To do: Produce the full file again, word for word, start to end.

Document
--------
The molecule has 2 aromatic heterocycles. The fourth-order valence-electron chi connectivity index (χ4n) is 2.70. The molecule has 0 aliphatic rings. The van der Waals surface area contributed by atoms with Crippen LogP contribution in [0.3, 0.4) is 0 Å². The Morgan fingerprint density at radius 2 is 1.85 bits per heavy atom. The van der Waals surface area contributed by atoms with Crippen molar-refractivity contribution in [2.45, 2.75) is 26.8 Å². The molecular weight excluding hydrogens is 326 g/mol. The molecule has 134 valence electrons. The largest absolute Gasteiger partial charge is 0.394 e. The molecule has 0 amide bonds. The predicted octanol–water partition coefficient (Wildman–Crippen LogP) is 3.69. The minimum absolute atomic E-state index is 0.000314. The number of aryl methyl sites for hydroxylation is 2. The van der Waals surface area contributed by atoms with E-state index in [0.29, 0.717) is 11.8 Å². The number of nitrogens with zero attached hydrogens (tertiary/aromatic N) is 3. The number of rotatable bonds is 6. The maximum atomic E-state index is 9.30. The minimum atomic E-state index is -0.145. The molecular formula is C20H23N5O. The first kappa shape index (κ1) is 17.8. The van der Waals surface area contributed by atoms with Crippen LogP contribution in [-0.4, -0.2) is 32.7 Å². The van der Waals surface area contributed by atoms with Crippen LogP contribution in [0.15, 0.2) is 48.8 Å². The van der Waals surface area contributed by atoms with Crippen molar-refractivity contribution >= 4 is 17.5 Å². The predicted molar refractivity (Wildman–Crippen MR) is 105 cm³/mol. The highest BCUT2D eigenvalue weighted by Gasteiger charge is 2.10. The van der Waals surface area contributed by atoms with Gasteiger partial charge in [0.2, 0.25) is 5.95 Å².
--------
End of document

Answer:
The molecule has 2 aromatic heterocycles. The fourth-order valence-electron chi connectivity index (χ4n) is 2.70. The molecule has 0 aliphatic rings. The van der Waals surface area contributed by atoms with Crippen LogP contribution in [0.3, 0.4) is 0 Å². The Morgan fingerprint density at radius 2 is 1.85 bits per heavy atom. The van der Waals surface area contributed by atoms with Crippen molar-refractivity contribution in [2.45, 2.75) is 26.8 Å². The molecular weight excluding hydrogens is 326 g/mol. The molecule has 134 valence electrons. The largest absolute Gasteiger partial charge is 0.394 e. The molecule has 0 amide bonds. The predicted octanol–water partition coefficient (Wildman–Crippen LogP) is 3.69. The minimum absolute atomic E-state index is 0.000314. The number of aryl methyl sites for hydroxylation is 2. The van der Waals surface area contributed by atoms with E-state index in [0.29, 0.717) is 11.8 Å². The number of nitrogens with zero attached hydrogens (tertiary/aromatic N) is 3. The number of rotatable bonds is 6. The maximum atomic E-state index is 9.30. The minimum atomic E-state index is -0.145. The molecular formula is C20H23N5O. The first kappa shape index (κ1) is 17.8. The van der Waals surface area contributed by atoms with Crippen LogP contribution in [-0.4, -0.2) is 32.7 Å². The van der Waals surface area contributed by atoms with Crippen LogP contribution in [0.15, 0.2) is 48.8 Å². The van der Waals surface area contributed by atoms with Crippen molar-refractivity contribution >= 4 is 17.5 Å². The predicted molar refractivity (Wildman–Crippen MR) is 105 cm³/mol. The highest BCUT2D eigenvalue weighted by Gasteiger charge is 2.10. The van der Waals surface area contributed by atoms with Gasteiger partial charge in [0.2, 0.25) is 5.95 Å².